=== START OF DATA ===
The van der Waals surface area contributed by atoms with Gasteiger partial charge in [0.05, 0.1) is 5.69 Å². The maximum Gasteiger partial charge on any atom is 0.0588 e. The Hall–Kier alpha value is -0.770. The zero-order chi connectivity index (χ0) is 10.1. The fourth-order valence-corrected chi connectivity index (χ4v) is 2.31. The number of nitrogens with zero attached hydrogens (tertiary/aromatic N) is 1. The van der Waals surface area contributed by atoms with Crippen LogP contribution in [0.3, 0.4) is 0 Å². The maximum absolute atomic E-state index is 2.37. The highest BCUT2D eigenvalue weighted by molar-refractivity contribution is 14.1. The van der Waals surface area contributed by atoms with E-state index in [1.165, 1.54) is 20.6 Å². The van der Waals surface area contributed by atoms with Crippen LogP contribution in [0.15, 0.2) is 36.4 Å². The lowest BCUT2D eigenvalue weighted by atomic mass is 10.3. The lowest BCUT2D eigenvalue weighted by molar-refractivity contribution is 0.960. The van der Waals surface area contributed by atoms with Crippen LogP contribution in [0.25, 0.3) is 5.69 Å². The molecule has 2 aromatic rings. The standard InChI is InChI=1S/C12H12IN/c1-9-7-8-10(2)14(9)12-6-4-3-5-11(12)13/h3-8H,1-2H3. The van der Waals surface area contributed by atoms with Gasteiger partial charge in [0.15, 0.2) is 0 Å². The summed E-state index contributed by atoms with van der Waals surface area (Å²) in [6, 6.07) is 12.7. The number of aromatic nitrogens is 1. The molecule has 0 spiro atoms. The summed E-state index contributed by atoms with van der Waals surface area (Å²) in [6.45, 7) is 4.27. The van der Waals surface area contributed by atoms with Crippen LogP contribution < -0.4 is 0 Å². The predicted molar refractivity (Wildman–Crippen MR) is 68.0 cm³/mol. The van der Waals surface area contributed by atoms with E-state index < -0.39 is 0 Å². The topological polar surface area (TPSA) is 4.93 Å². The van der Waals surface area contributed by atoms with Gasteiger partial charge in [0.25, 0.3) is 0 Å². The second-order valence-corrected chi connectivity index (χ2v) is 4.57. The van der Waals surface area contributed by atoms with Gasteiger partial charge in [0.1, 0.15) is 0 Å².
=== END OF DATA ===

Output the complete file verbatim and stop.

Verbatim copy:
The van der Waals surface area contributed by atoms with Gasteiger partial charge in [0.05, 0.1) is 5.69 Å². The maximum Gasteiger partial charge on any atom is 0.0588 e. The Hall–Kier alpha value is -0.770. The zero-order chi connectivity index (χ0) is 10.1. The fourth-order valence-corrected chi connectivity index (χ4v) is 2.31. The number of nitrogens with zero attached hydrogens (tertiary/aromatic N) is 1. The van der Waals surface area contributed by atoms with Crippen LogP contribution in [0.3, 0.4) is 0 Å². The maximum absolute atomic E-state index is 2.37. The highest BCUT2D eigenvalue weighted by molar-refractivity contribution is 14.1. The van der Waals surface area contributed by atoms with E-state index in [1.165, 1.54) is 20.6 Å². The van der Waals surface area contributed by atoms with Crippen LogP contribution in [0.15, 0.2) is 36.4 Å². The lowest BCUT2D eigenvalue weighted by atomic mass is 10.3. The lowest BCUT2D eigenvalue weighted by molar-refractivity contribution is 0.960. The van der Waals surface area contributed by atoms with Crippen LogP contribution in [0.25, 0.3) is 5.69 Å². The molecule has 2 aromatic rings. The standard InChI is InChI=1S/C12H12IN/c1-9-7-8-10(2)14(9)12-6-4-3-5-11(12)13/h3-8H,1-2H3. The van der Waals surface area contributed by atoms with Gasteiger partial charge in [0.15, 0.2) is 0 Å². The summed E-state index contributed by atoms with van der Waals surface area (Å²) in [6, 6.07) is 12.7. The number of aromatic nitrogens is 1. The molecule has 0 spiro atoms. The summed E-state index contributed by atoms with van der Waals surface area (Å²) in [6.45, 7) is 4.27. The van der Waals surface area contributed by atoms with Crippen LogP contribution < -0.4 is 0 Å². The predicted molar refractivity (Wildman–Crippen MR) is 68.0 cm³/mol. The van der Waals surface area contributed by atoms with E-state index < -0.39 is 0 Å². The topological polar surface area (TPSA) is 4.93 Å². The van der Waals surface area contributed by atoms with Gasteiger partial charge in [0.25, 0.3) is 0 Å². The second-order valence-corrected chi connectivity index (χ2v) is 4.57. The van der Waals surface area contributed by atoms with Gasteiger partial charge in [0.1, 0.15) is 0 Å².